We used two measures of performance, the fraction of trials for which the co-occurring stimulus was correctly predicted, the correct classification rate “CCR” and also the F1 score69. The correct classification rate is the fraction of data points that were assigned the correct label. In our case labels were the ordinal rank, or index, of a drifting grating property as the stimulus label. The F1 score is widely used throughout machine learning. It applies to binary classification and is useful in cases with skewed class sizes. This makes it a useful measure of discriminability for individual stimuli. The F1 score is defined with respect to a specific stimulus label. F1 = 2TP/(2TP + FP + FN) where Tp are the number of true positives regarding that stimulus label, FP are the false positives, and FN are the false negatives. This value ranges between zero and one. We used the average F1 score across all stimulus labels as the objective function error measure because it penalizes cases where the classifier learns to predict one or two stimuli correctly at the expense of predicting others. The CCR is not resilient to this error but is familiar to a broader audience.

Characterizing recorded responses with deflection and epoch

All experimental signals were recorded at 20 kHz and downsampled to one kilohertz by means of 20 ms averaging. When removing spikes from membrane potential recordings the downsampled signals were further processed with a median filter with a five millisecond window. Simulated data was produced at 10 kHz and downsampled to one kilohertz by 10 ms averaging.

We calculated deflection by obtaining a baseline and subtracting that from the average signal during an epoch of choice (see Fig. 2a). The baseline was found for individual trials by identifying a period of minimum variance that was 100 ms long and had a start time between 200 and about 100 ms before the onset of stimulus response. No baseline ever included a portion of a stimulus response in its estimation. The exact timing that the monitor displayed the stimulus was the “on” timing in Fig. 2a. It was not recorded, instead we made a conservative estimate to mark a time before any stimulus response was likely to reach V1 given retina to V1 latencies (see below). For the purpose of stimulus discrimination, we tested different lengths and positions for interval used to define deflection. We used a 166 ms window which contained the peak in average response during the epoch of choice (see below) and began either 66 ms before the peak, or halfway between the peak and the epoch start time if the peak was within 66 ms of the epoch start time. The deflection for each trial was the average value of the baseline subtracted from the average value within this window. This formulation gave the highest ability to classify stimulus by using the deflection. Therefore, this was the fairest definition of deflection to use for comparison to dynamical discrimination. In previous work with this same data, the term “response” was used21. The key difference being the length and location of the second window. The researchers integrated the difference from baseline without dividing by the length (i.e. it was not a mathematical average but proportional). This was tested and compared against our use of deflection. The absolute value of deflection was used in analysis.

We identified the timing of stimulus onset as follows. For each cell and type of recording (excitatory current, inhibitory current, and membrane potential) we averaged all recordings and applied a 50 ms running average to the mean recording. We then identified the largest extrema in the first half of the mean recording. The mean recording was then binned by 50 ms intervals and a first order derivative estimate computed. The largest derivative immediately prior to the extrema denoted the bin in which the response began on average. Because it takes 70 -150 ms for activity to propagate from the retina to V1 L2/3 neurons70 we subtracted 100 ms and rounded to the nearest half bin-width, 25 ms. This was finally defined as the “on” timing and occurs well before stimulus response. Therefore, we captured the full response even allowing for variability in time of onset. The length of the stimulus presentation also varied, from 500 to 1000 ms. So, the “off” timing also varied.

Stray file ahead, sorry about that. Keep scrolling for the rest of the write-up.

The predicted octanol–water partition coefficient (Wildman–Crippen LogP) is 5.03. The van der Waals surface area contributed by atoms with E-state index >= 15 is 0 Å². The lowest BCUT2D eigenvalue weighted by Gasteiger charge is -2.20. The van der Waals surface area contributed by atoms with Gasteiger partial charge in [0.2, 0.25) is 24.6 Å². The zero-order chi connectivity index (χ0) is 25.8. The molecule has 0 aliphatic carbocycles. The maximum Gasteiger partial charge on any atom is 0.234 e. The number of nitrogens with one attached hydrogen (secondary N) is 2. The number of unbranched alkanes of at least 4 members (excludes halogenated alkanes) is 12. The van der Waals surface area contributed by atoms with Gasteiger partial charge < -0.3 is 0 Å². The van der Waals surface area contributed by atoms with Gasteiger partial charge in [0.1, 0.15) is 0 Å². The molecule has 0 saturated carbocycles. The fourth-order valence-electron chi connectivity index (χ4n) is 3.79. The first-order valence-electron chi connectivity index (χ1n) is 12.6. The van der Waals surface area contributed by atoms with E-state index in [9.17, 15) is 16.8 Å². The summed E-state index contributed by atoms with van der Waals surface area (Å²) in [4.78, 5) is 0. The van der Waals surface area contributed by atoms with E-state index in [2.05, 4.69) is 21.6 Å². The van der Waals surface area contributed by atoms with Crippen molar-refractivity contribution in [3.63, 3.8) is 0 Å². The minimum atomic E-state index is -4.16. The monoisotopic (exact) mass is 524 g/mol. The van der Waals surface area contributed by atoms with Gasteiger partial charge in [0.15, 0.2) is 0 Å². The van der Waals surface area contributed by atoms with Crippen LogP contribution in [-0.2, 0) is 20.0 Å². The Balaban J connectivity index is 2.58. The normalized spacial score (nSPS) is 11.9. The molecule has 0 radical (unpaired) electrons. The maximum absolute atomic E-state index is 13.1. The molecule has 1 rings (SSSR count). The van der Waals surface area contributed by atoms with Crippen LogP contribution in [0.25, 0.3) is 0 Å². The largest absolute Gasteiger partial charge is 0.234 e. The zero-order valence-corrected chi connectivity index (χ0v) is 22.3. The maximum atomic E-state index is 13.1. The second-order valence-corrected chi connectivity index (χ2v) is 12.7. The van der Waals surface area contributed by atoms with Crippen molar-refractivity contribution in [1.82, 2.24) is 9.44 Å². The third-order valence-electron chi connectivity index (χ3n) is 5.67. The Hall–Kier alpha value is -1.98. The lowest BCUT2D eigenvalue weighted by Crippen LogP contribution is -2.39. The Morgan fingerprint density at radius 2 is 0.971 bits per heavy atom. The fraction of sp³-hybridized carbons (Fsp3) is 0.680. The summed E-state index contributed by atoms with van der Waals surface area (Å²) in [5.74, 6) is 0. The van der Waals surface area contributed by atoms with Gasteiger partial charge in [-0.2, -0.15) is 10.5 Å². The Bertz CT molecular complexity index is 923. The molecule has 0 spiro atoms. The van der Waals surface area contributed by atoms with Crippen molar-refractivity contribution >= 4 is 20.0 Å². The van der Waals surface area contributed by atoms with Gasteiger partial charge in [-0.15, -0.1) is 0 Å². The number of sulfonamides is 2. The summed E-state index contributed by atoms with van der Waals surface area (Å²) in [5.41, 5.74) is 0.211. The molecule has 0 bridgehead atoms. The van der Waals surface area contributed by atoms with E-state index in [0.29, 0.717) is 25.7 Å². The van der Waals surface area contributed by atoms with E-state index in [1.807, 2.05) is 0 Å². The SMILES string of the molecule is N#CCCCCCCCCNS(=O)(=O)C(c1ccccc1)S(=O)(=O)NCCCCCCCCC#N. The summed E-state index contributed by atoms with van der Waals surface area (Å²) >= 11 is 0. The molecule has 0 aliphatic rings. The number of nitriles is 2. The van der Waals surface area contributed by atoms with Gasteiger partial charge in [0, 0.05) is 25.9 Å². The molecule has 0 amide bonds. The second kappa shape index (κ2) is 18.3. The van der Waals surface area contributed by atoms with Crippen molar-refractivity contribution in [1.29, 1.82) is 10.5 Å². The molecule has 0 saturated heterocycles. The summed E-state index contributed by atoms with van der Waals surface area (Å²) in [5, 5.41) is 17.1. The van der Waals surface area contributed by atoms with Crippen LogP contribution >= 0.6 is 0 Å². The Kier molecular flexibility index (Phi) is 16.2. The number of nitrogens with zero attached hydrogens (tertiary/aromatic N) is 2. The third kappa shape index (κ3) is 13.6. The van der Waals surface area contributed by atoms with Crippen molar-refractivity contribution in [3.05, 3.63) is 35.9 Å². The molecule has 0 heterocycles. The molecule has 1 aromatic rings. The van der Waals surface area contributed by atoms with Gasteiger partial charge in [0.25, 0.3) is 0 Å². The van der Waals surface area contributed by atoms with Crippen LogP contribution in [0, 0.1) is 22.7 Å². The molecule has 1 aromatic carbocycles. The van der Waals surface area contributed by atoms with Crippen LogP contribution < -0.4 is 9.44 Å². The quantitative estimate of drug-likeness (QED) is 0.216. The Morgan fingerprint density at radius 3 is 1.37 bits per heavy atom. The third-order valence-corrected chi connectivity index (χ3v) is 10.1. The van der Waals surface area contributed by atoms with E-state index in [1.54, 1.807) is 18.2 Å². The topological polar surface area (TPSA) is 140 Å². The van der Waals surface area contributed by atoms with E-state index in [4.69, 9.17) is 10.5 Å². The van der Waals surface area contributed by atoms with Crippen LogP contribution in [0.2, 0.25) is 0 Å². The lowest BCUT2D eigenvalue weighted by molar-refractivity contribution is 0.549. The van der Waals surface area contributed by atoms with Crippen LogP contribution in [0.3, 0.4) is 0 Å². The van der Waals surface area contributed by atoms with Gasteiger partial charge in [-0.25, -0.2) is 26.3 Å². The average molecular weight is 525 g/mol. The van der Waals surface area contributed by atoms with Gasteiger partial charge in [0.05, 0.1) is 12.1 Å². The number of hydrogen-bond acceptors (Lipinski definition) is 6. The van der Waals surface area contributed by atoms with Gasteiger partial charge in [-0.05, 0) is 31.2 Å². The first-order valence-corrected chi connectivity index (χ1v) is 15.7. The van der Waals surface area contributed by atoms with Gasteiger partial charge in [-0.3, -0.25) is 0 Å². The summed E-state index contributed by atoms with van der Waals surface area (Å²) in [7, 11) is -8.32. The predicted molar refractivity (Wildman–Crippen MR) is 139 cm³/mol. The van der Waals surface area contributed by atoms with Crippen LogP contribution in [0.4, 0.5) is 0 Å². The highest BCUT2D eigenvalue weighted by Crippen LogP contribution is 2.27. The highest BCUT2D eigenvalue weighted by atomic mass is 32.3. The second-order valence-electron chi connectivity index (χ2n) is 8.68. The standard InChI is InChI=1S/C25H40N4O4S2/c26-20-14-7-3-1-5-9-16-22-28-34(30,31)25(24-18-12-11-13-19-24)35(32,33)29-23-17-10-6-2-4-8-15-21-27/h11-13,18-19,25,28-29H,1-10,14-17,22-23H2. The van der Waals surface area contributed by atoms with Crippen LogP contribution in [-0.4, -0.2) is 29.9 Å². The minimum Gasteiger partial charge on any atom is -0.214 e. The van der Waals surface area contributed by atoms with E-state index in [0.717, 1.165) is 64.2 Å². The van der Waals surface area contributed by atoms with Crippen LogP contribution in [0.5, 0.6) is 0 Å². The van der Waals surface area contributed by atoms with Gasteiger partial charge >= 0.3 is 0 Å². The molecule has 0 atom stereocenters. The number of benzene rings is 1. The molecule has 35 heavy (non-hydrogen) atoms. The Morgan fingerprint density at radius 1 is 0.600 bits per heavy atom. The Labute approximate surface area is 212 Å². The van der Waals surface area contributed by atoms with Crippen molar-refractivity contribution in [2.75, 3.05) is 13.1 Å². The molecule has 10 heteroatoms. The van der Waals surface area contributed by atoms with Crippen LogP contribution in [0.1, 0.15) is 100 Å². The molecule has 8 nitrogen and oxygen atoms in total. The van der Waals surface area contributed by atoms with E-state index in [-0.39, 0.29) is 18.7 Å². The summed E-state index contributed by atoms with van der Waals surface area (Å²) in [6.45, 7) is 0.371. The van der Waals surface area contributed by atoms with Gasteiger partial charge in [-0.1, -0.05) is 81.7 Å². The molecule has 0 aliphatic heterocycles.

The response to stimuli is commonly categorized into three distinct epochs with much study and debate about their role in sensory processing34,71,72,73,74,75,76,77,78,79,80,81: the “on response” coinciding with the activation of a stimulus, the “steady-state” response which captures what follows the on response while the stimulus is still active, and the “off response” which is a widely observed perturbation or lingering effect after the stimulus has ceased. We did not know which epoch would allow the best discrimination. Some evidence pointed toward fast attractor dynamics in the on response16,34, but we treated stimulus response epoch as a hyperparameter and captured differences in the performance of our dynamical discrimination algorithm (see supplemental S2). Referencing both the on and off timings as t0 and tf respectively we defined the “on response” as [t0, t0 + 250 ms], the “full response” as [t0, tf + 250 ms], and the “off response” as [tf − 70 ms, tf + 250 ms]. The discriminability of trajectories from these three epochs have some scientific merit in their own right and are reported in the supplemental S2. These choices allow us to examine performance under different circumstances and thereby optimize classification performance by using domain specific insights.

Deflection-based decoding

To create a decoder using deflection from baseline we used a random forest classifier (MATLAB’s default parameters). Each decision tree within a random forest classifier divides the range of possible deflections into smaller intervals. Each interval corresponds to a best-guess stimulus. Each decision tree uses a slightly different portion of data to select intervals. Therefore, each decision tree is affected by outliers differently and has a slightly different set of intervals. They then vote on a classification. This was done individually for each cell in each data group. For membrane potential data groups, spikes were always removed prior to calculating deflection as described above.